Western United States, Canada, and Mexico from southern Alberta and southern Saskatchewan southward to New Mexico, Arizona, mountains of western Texas, and southern Durango, Mexico.
Generally found in open areas which can range from wooded terrain to semiarid plains. Inhabits both rocky and sandy soil; burrows in rodent burrows.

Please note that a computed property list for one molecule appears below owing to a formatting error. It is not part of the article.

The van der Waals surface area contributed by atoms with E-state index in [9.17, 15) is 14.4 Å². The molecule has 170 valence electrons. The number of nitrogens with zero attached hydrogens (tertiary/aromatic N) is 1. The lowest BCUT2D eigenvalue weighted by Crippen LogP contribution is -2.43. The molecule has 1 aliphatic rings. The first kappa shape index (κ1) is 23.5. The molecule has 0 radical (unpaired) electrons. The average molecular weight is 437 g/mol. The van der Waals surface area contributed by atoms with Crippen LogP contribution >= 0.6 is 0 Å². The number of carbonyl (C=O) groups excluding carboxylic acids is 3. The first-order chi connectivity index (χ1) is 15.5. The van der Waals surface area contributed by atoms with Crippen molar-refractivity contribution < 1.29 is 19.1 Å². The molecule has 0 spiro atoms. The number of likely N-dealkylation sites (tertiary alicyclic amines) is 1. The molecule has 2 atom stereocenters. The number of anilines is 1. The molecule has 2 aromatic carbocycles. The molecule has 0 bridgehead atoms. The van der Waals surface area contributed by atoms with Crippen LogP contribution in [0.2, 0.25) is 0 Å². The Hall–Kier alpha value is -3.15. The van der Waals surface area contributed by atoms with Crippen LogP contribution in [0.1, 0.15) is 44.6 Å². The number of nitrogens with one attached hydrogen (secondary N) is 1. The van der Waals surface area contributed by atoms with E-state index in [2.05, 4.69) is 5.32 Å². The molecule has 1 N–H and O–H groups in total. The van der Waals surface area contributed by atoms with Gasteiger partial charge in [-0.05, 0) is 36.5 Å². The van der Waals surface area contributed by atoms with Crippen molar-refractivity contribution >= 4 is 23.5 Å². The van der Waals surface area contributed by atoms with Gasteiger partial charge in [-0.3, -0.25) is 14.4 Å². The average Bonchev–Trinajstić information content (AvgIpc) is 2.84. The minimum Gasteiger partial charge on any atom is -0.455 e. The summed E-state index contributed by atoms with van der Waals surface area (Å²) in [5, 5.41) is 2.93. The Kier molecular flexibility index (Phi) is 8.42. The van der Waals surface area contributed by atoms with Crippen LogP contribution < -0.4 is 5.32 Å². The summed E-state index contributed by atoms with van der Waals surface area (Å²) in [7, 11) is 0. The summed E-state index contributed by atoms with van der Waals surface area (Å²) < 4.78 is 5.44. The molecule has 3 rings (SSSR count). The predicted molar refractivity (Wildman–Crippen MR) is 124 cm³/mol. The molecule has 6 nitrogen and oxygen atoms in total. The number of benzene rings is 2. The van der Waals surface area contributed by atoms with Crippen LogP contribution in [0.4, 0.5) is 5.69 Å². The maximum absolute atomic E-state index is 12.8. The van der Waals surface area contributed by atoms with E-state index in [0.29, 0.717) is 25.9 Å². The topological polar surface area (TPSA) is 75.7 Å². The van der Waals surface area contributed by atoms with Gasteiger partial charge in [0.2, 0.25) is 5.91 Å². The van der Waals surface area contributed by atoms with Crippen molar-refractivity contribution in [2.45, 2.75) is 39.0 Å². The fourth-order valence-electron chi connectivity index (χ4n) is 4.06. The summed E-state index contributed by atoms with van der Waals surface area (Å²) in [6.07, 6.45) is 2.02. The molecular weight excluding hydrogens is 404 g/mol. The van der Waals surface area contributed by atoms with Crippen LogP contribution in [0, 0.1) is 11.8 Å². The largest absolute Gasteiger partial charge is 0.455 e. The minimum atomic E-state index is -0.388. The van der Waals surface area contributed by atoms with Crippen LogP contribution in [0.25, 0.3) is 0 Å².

Camouflage well into surroundings with either grayish, yellowish, reddish, or brownish dorsum. Displays numerous horns on head and pointed scales across back. Body is flat and legs are short. Adult snout to vent length ranges from 2 to 5 inches (5.1 to 12.7 cm). Males and females mate in spring from May to June; females give live birth. Young do not have horns and are self-reliant a few hours after birth.
Learn more with Schechter Natural History's Guide to Reptiles and Amphibians